If You’re like me, then You are using Windows for your daily driver PC, but You very much enjoy the Linux native tools and Linux shell. Well, now you can have both under Windows Subsystem for Linux (WSL). For the purposes of this article, I’ll assume that You are somewhat familiar with what that is and how to use it.
Now, for this article I want to tackle one major problem and how I dealt with it — using GIT version control under WSL bash. Now, first you might think — what’s the big issue, You just do
sudo apt-get install git, right? Well, sure if You ONLY plan to use GIT from WSL bash. I, though, like to use VS Code, Visual Studio and various other development tools. And those don’t quite like the whole Unix paths that WLS uses, it is Windows after all, what gives? Another issue, although less relevant if you set up and use SSH keys, is using HTTPS with GIT. The WSL credential store just does not work correctly.
Lucky for us, there is a rather simple if somewhat “hacky” fix to these problems. First, to have GIT available on our path in Windows, we need to forward all requests for git to WSL and do some path resolution from Unix to Windows paths and vice-versa. Also lucky, that someone has already thought of this and we do not have to reinvent the wheel. We can clone that repository, move the wslgit.sh file to the WSL executable location in /usr/bin:
$ mv wslgit.sh /usr/bin/wslgit.sh
And after that, You just need the git.bat bash file added to the path. I opted for creating a new folder for all my WSL wrappers on my C drive and just added that to the path. Now You can run CMD and see that
git --version gives the expected output.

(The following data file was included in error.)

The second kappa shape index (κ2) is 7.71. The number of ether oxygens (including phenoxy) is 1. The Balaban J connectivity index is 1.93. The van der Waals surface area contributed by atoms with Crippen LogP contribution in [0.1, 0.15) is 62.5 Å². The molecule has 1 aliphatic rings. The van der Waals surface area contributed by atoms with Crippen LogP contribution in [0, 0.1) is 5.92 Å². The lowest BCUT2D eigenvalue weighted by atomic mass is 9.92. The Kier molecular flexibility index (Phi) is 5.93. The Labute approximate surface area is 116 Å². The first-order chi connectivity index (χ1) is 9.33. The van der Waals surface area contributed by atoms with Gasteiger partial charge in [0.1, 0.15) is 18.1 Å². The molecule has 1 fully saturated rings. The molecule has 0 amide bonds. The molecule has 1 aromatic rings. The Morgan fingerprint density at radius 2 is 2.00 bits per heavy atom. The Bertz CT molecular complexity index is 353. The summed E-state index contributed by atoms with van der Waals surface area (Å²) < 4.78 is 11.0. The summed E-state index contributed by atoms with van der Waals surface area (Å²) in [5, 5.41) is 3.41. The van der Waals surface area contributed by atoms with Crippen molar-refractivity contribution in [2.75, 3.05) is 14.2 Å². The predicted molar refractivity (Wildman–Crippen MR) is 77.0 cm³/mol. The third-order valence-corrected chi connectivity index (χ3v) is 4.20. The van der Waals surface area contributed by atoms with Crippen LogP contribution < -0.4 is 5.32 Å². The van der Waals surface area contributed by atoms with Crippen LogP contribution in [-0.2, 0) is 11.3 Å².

Now for the credential store. This is a lot less refined and even a bit stupid. Basically, we download portable git, as to not have any unnecessary dependencies and point our WSL git credential store config to use the windows store of the portable git download. Yes, this will technically just get git for windows on Your machine as well, but I prefer the native experience enough to deal with the extra 200+ MB of used storage space for something that I am not going to use. And if You don’t add the portable installation to the Windows path, every git command will go through that WSL wrapper to native Linux GIT install. After You have the portable git installation, just got to the WSL bash and change the global credential manager config:
$ git config --global credential.helper "/mnt/c/wsl-wrappers/git/portable/mingw64/libexec/git-core/git-credential-manager.exe"
Amend the path in that command accordingly.
Congratulations! Now you can clone private repositories using HTTPS and get the native Windows credential manager popup.
As for the “Other Tools” in the title of this post, we just use the same approach to the way we set up GIT. Namely, set up a wrapper that points to the corresponding WSL command. For example, I needed a Python3 installation in my path on Windows that some VS Code extension could use. Here is my python3.bat wrapper:
@echo offset v_params=%*set v_params=%v_params:\=/%set v_params=%v_params:c:=/mnt/c%set v_params=%v_params:"=\"%bash.exe -c "python3 %v_params%"
A pretty straightforward way to forward the command to WSL.
Hopefully, this gives You an idea of how to make the best use of any Linux tools You might need directly in Your Windows environment!
If you had use of this article and/or you enjoyed it, consider buying me a coffee. See You at the next article, thanks for reading!